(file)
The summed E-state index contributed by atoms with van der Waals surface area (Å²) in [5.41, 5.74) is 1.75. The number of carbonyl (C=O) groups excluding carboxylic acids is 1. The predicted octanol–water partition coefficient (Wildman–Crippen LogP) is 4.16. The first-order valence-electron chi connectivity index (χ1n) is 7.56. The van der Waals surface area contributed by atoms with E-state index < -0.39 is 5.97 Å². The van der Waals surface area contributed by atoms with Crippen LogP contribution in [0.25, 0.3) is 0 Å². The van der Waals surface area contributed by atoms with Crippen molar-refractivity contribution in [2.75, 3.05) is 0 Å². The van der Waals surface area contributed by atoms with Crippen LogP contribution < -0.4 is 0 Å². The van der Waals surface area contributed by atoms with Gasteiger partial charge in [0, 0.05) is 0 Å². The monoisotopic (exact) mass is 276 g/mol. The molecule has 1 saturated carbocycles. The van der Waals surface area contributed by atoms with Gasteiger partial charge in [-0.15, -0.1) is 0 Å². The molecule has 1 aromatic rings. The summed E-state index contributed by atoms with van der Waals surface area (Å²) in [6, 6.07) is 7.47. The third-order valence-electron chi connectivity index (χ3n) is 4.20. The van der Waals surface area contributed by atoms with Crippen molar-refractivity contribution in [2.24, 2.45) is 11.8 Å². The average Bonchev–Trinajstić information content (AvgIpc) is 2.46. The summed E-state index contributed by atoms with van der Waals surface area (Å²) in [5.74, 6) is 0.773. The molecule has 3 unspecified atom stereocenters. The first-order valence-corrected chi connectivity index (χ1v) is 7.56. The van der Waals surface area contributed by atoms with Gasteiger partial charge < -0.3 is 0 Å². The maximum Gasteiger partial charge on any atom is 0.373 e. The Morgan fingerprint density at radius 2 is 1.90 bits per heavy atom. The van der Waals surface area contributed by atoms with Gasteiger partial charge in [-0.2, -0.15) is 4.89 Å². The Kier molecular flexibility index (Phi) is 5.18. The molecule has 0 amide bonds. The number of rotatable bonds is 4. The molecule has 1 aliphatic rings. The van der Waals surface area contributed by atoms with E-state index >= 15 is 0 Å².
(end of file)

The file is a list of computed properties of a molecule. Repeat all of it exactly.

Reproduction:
The summed E-state index contributed by atoms with van der Waals surface area (Å²) in [5.41, 5.74) is 1.75. The number of carbonyl (C=O) groups excluding carboxylic acids is 1. The predicted octanol–water partition coefficient (Wildman–Crippen LogP) is 4.16. The first-order valence-electron chi connectivity index (χ1n) is 7.56. The van der Waals surface area contributed by atoms with E-state index < -0.39 is 5.97 Å². The van der Waals surface area contributed by atoms with Crippen LogP contribution in [0.25, 0.3) is 0 Å². The van der Waals surface area contributed by atoms with Crippen molar-refractivity contribution in [2.75, 3.05) is 0 Å². The van der Waals surface area contributed by atoms with Crippen LogP contribution < -0.4 is 0 Å². The van der Waals surface area contributed by atoms with Gasteiger partial charge in [0, 0.05) is 0 Å². The monoisotopic (exact) mass is 276 g/mol. The molecule has 1 saturated carbocycles. The van der Waals surface area contributed by atoms with Gasteiger partial charge in [-0.15, -0.1) is 0 Å². The molecule has 1 aromatic rings. The summed E-state index contributed by atoms with van der Waals surface area (Å²) in [6, 6.07) is 7.47. The third-order valence-electron chi connectivity index (χ3n) is 4.20. The van der Waals surface area contributed by atoms with Crippen molar-refractivity contribution in [2.24, 2.45) is 11.8 Å². The average Bonchev–Trinajstić information content (AvgIpc) is 2.46. The summed E-state index contributed by atoms with van der Waals surface area (Å²) in [5.74, 6) is 0.773. The molecule has 3 unspecified atom stereocenters. The first-order valence-corrected chi connectivity index (χ1v) is 7.56. The van der Waals surface area contributed by atoms with Gasteiger partial charge < -0.3 is 0 Å². The maximum Gasteiger partial charge on any atom is 0.373 e. The Morgan fingerprint density at radius 2 is 1.90 bits per heavy atom. The van der Waals surface area contributed by atoms with Gasteiger partial charge in [-0.2, -0.15) is 4.89 Å². The Kier molecular flexibility index (Phi) is 5.18. The molecule has 0 amide bonds. The number of rotatable bonds is 4. The molecule has 1 aliphatic rings. The van der Waals surface area contributed by atoms with E-state index >= 15 is 0 Å².